TP: Is this the way that you plan to continue recording, or would you ever consider adding vocals or incorporating more live instruments?

James: Yea, we’ve been working on the vocal thing. It has taken both of us a little while to really get into writing lyrics, and I don’t know, I personally have issues writing lyrics. I don’t understand how it works, but we started covering a few songs and playing those live. So we are working on the vocal thing, and the next album will definitely have vocals on it.


TP: What songs have you been covering in your live shows?

James: It’s our friend Ryan’s song, this guy here in Oakland, that he wrote when he was in high school I think. I heard it, really liked it, and decided to do a different version of it. It’s quite different.


TP: What is his band’s name? Do you want to give him a shout out?

James: Oh yea, he goes by B. Hamilton.

TP: Word.

James: Word.

My girlfriend in the background: Word, Word, Word! Word Nerd!

James & Evander: (Laughing)


TP: (Laughs). Lets get back on track. What is different between playing your songs live and the way that you record them in your basement?

Evander: Usually when we record stuff we just kind of jam and then cut it up into loops. Its been a little bit of a learning experience to play those things from beginning to end, when its something we only had to play like once (laughs). It definitely makes us learn our own songs better, you know?

James: Yea, normally we are just sort of sampling ourselves and making loops out of that. We sit in the basement and hang out, play it once and then cut it up.

Evander: It’s been kind of cool to really learn our songs and its definitely given us some perspective about what we do and how it all works, which only comes from having an actual person play it from beginning to end.

James: It’s a lot of fun. We put some skeletons in our Ableton set and sort of jammed out the final parts, and now we know how to play those parts from start to finish, so we can go record that instead of just using loops. It’s making us be slightly better musicians instead of just guys who hit buttons.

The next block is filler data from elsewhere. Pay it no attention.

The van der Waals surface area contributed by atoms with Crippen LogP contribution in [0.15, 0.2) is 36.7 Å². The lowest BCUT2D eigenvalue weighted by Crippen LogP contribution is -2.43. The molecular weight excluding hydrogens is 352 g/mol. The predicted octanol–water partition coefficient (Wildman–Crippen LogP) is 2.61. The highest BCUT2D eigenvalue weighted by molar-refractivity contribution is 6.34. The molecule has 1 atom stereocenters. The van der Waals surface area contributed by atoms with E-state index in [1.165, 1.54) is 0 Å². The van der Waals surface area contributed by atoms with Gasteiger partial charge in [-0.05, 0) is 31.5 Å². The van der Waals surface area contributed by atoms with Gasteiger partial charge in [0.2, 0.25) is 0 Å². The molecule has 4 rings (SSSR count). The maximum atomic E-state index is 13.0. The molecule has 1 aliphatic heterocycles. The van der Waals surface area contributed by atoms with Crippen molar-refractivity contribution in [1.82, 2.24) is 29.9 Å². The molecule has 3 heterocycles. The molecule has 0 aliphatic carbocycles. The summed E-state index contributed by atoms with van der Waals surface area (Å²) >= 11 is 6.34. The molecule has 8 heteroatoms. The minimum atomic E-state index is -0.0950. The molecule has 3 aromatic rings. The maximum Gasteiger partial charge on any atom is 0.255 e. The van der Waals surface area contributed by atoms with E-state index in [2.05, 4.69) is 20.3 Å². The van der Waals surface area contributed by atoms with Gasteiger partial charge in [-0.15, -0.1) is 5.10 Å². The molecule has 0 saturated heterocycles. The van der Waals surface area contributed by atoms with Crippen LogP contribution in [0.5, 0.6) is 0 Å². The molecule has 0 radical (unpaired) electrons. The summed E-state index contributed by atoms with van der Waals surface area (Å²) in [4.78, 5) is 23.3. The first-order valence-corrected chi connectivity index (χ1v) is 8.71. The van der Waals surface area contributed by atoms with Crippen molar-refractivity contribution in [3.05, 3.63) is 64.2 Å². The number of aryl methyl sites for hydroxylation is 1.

TP: After playing a few live shows, do you think that the experience will change the way that you record significantly?

Evander: Yea, definitely. It’s a lot more fun. It just feels a lot more exciting and spontaneous as well, because I started with making sample music and it was all I really knew how to do, and now it’s actually really fun to write music as well. It’s a really cool experience. Its also like, for a person who makes computer based music its like an unknown world to actually play an instrument (laughs), so its been really fun.


TP: So what is the Turtle Shell?

James: That’s our studio. It’s a little studio set up with all of our keyboards and stuff, with basically everything hooked up and ready to play or record whenever, which is pretty awesome.


TP: Is it actually in a basement?

James: Yea, it’s in my house here in Oakland.

TP: That’s awesome.

James: (Laughs). Yea, we are recording our friends Silian Rail and Tall Grass. They are doing like a split album, or EP or something. I’m not quite sure what it is yet, but its an acoustic thing. Silian Rail is usually a drummer and a guitar player, and when they both play acoustic guitar it sounds really beautiful. So that should be pretty fun. I think there is going to be a Tupac cover on there as well, so we’ll see how that goes.